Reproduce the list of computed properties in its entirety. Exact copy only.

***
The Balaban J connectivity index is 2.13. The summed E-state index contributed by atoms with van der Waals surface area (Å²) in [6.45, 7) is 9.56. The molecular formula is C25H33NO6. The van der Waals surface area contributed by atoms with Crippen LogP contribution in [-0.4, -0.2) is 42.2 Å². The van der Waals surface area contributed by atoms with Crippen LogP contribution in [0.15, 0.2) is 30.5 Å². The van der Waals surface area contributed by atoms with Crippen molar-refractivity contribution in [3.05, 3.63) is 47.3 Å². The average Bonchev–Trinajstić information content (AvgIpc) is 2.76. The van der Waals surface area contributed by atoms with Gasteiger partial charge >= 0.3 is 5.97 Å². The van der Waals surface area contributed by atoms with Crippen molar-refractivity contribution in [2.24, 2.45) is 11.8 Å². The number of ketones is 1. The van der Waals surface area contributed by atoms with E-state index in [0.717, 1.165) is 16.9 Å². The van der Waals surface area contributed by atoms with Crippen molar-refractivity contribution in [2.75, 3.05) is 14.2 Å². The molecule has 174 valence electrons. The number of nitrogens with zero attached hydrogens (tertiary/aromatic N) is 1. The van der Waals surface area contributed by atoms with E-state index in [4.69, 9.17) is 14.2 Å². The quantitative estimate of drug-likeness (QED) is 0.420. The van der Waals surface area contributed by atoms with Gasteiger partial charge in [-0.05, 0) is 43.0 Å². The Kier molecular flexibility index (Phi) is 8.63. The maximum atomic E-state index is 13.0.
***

The Balaban J connectivity index is 2.13. The summed E-state index contributed by atoms with van der Waals surface area (Å²) in [6.45, 7) is 9.56. The molecular formula is C25H33NO6. The van der Waals surface area contributed by atoms with Crippen LogP contribution in [-0.4, -0.2) is 42.2 Å². The van der Waals surface area contributed by atoms with Crippen LogP contribution in [0.15, 0.2) is 30.5 Å². The van der Waals surface area contributed by atoms with Crippen molar-refractivity contribution in [3.05, 3.63) is 47.3 Å². The average Bonchev–Trinajstić information content (AvgIpc) is 2.76. The van der Waals surface area contributed by atoms with Gasteiger partial charge >= 0.3 is 5.97 Å². The van der Waals surface area contributed by atoms with Crippen molar-refractivity contribution in [2.24, 2.45) is 11.8 Å². The number of ketones is 1. The van der Waals surface area contributed by atoms with E-state index in [0.717, 1.165) is 16.9 Å². The van der Waals surface area contributed by atoms with Crippen molar-refractivity contribution in [2.75, 3.05) is 14.2 Å². The molecule has 174 valence electrons. The number of nitrogens with zero attached hydrogens (tertiary/aromatic N) is 1. The van der Waals surface area contributed by atoms with E-state index in [4.69, 9.17) is 14.2 Å². The quantitative estimate of drug-likeness (QED) is 0.420. The van der Waals surface area contributed by atoms with Gasteiger partial charge in [-0.05, 0) is 43.0 Å². The Kier molecular flexibility index (Phi) is 8.63. The maximum atomic E-state index is 13.0.